I parked my car on the Rufus Canal road and started up the Gingerbread Track which leads over Mt Rufus, via a little hut known as The Gingerbread Hut (it's teeny-weeny). It was hot in the Eucalyptus forest and my first rest break was at the Joe Slatter hut, a few kilometres into the walk. The hut had a fantastic outlook towards the King William Range and was a depiction of a classic highland hut; oozing character. I kept on going, and after the forest opened up I soon saw the summit of Rufus, beyond a few false summits. After another break at the Gingerbread Hut, I made it to the summit of the wonderful Mt Rufus (having already been atop this Abel a few months prior). Another rest break, and it became evident that I still wasn't entirely over my recent sickness. The goal for this walk was to be the Cheyne Range and surrounding Abels, but with the heat, and my mental state (this will be explained more in a soon to come post) I decided to take it easier and aimed to camp on the other side of Mt Hugel.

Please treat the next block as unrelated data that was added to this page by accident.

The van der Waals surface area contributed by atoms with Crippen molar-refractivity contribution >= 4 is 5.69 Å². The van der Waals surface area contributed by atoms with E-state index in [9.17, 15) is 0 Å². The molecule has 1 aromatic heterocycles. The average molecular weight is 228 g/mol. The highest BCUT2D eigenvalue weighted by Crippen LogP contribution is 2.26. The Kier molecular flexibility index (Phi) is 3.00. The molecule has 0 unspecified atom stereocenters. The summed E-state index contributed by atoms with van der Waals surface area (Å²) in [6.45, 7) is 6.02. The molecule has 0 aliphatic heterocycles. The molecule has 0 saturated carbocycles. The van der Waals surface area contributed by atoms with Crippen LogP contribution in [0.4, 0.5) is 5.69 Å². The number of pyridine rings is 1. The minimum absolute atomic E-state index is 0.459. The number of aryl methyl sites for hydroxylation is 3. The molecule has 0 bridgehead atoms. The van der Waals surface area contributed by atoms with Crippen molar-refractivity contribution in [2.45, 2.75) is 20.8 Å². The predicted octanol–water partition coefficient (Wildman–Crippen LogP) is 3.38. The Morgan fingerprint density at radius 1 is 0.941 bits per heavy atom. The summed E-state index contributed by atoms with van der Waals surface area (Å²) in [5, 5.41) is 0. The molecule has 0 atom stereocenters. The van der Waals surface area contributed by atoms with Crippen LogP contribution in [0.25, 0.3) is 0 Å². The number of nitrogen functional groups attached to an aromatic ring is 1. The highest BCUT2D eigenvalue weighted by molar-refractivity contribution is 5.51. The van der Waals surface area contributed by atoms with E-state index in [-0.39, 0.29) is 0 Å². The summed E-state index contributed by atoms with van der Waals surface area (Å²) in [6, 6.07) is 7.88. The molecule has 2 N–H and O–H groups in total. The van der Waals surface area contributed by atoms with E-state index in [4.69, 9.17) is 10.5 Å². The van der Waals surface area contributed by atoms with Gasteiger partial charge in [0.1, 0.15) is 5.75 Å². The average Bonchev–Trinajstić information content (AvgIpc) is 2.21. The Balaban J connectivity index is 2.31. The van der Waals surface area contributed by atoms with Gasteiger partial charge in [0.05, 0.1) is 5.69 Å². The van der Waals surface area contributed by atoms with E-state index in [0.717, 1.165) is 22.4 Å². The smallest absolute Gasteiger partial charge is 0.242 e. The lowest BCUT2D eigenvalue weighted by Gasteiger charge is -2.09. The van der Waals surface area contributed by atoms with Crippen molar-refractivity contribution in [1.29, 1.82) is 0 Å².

I descended to the saddle between Hugel and Rufus, and after topping up water in a large tarn there, commenced the boulder hopping to the summit of the Abel. Once on top, I had mixed feelings about what I should do. But I decided to walk down to a tarn I could see around a kilometre north from the summit. I made camp there and did some reflecting...
|Never followed guide posts through Buttongrass before...|
|Joe Slatter Hut.|
|Mt Gell and The Chenye Range.|
|The wee Gingerbread Hut!|
|Looking towards Mt Hugel.|
|From the summit! Looking back at Rufus.|
|My new tent! Thanks Mountain Designs!|
|The sun setting on a smokey evening...|
Much to my mental disappointment, but somewhat relief, I decided to head back instead of continuing on the scrubby quest to the Chenye Range. I walked out via Little Hugel, Shadow Lake, and then back up over Mt Rufus. It was very hot and I became rather dehydrated, so when I got to the Hungry Wombat at Derwent Bridge, I smashed a lot of Powerade!